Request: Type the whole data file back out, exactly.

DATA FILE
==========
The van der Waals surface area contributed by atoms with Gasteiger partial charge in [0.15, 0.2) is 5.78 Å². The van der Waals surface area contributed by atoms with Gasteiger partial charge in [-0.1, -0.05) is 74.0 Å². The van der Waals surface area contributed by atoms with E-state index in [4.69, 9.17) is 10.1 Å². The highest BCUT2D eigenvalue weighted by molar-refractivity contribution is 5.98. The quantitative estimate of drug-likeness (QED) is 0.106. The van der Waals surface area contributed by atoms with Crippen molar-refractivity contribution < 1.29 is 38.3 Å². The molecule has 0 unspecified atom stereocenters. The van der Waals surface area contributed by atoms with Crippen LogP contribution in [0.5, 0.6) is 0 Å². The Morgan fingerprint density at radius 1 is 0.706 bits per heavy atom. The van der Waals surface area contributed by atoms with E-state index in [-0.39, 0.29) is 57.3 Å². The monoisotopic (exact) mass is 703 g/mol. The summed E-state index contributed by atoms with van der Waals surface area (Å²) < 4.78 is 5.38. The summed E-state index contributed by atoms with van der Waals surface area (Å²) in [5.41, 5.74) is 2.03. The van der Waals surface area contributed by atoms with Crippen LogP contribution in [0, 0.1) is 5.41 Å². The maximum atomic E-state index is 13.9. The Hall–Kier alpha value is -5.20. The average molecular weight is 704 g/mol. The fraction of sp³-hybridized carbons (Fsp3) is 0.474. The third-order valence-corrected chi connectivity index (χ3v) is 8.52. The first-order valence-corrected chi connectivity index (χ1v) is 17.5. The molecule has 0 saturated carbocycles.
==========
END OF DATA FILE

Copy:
The van der Waals surface area contributed by atoms with Gasteiger partial charge in [0.15, 0.2) is 5.78 Å². The van der Waals surface area contributed by atoms with Gasteiger partial charge in [-0.1, -0.05) is 74.0 Å². The van der Waals surface area contributed by atoms with E-state index in [4.69, 9.17) is 10.1 Å². The highest BCUT2D eigenvalue weighted by molar-refractivity contribution is 5.98. The quantitative estimate of drug-likeness (QED) is 0.106. The van der Waals surface area contributed by atoms with Crippen molar-refractivity contribution < 1.29 is 38.3 Å². The molecule has 0 unspecified atom stereocenters. The van der Waals surface area contributed by atoms with Crippen LogP contribution in [0.5, 0.6) is 0 Å². The Morgan fingerprint density at radius 1 is 0.706 bits per heavy atom. The van der Waals surface area contributed by atoms with E-state index in [-0.39, 0.29) is 57.3 Å². The monoisotopic (exact) mass is 703 g/mol. The summed E-state index contributed by atoms with van der Waals surface area (Å²) < 4.78 is 5.38. The summed E-state index contributed by atoms with van der Waals surface area (Å²) in [5.41, 5.74) is 2.03. The van der Waals surface area contributed by atoms with Crippen LogP contribution in [0, 0.1) is 5.41 Å². The maximum atomic E-state index is 13.9. The Hall–Kier alpha value is -5.20. The average molecular weight is 704 g/mol. The fraction of sp³-hybridized carbons (Fsp3) is 0.474. The third-order valence-corrected chi connectivity index (χ3v) is 8.52. The first-order valence-corrected chi connectivity index (χ1v) is 17.5. The molecule has 0 saturated carbocycles.